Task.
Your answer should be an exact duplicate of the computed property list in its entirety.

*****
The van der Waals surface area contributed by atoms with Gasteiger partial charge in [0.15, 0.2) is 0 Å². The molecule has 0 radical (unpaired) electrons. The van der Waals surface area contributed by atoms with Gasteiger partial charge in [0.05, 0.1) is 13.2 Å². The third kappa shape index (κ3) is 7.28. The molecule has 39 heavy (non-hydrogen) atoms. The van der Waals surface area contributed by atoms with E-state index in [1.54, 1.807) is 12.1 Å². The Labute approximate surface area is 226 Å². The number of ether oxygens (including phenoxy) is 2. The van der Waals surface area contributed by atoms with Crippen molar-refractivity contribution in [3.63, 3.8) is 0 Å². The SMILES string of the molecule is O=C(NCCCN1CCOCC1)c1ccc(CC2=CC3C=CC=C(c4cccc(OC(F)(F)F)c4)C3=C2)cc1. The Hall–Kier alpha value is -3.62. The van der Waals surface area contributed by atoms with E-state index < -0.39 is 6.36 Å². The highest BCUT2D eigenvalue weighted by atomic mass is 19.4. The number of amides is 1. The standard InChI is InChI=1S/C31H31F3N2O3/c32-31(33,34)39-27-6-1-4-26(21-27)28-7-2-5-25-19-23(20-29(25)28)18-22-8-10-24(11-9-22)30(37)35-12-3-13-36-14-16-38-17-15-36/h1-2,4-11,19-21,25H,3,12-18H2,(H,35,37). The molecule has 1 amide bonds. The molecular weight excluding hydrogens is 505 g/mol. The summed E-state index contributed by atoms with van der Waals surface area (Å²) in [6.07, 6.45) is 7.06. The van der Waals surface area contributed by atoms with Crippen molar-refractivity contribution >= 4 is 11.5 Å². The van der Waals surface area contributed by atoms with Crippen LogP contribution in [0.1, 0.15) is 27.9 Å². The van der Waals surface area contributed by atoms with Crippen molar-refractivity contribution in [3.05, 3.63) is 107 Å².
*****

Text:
The van der Waals surface area contributed by atoms with Gasteiger partial charge in [0.15, 0.2) is 0 Å². The molecule has 0 radical (unpaired) electrons. The van der Waals surface area contributed by atoms with Gasteiger partial charge in [0.05, 0.1) is 13.2 Å². The third kappa shape index (κ3) is 7.28. The molecule has 39 heavy (non-hydrogen) atoms. The van der Waals surface area contributed by atoms with E-state index in [1.54, 1.807) is 12.1 Å². The Labute approximate surface area is 226 Å². The number of ether oxygens (including phenoxy) is 2. The van der Waals surface area contributed by atoms with Crippen molar-refractivity contribution in [3.63, 3.8) is 0 Å². The SMILES string of the molecule is O=C(NCCCN1CCOCC1)c1ccc(CC2=CC3C=CC=C(c4cccc(OC(F)(F)F)c4)C3=C2)cc1. The Hall–Kier alpha value is -3.62. The van der Waals surface area contributed by atoms with E-state index < -0.39 is 6.36 Å². The highest BCUT2D eigenvalue weighted by atomic mass is 19.4. The number of amides is 1. The standard InChI is InChI=1S/C31H31F3N2O3/c32-31(33,34)39-27-6-1-4-26(21-27)28-7-2-5-25-19-23(20-29(25)28)18-22-8-10-24(11-9-22)30(37)35-12-3-13-36-14-16-38-17-15-36/h1-2,4-11,19-21,25H,3,12-18H2,(H,35,37). The molecule has 1 amide bonds. The molecular weight excluding hydrogens is 505 g/mol. The summed E-state index contributed by atoms with van der Waals surface area (Å²) in [6.07, 6.45) is 7.06. The van der Waals surface area contributed by atoms with Crippen molar-refractivity contribution >= 4 is 11.5 Å². The van der Waals surface area contributed by atoms with Crippen LogP contribution in [0.1, 0.15) is 27.9 Å². The van der Waals surface area contributed by atoms with Crippen molar-refractivity contribution in [3.05, 3.63) is 107 Å².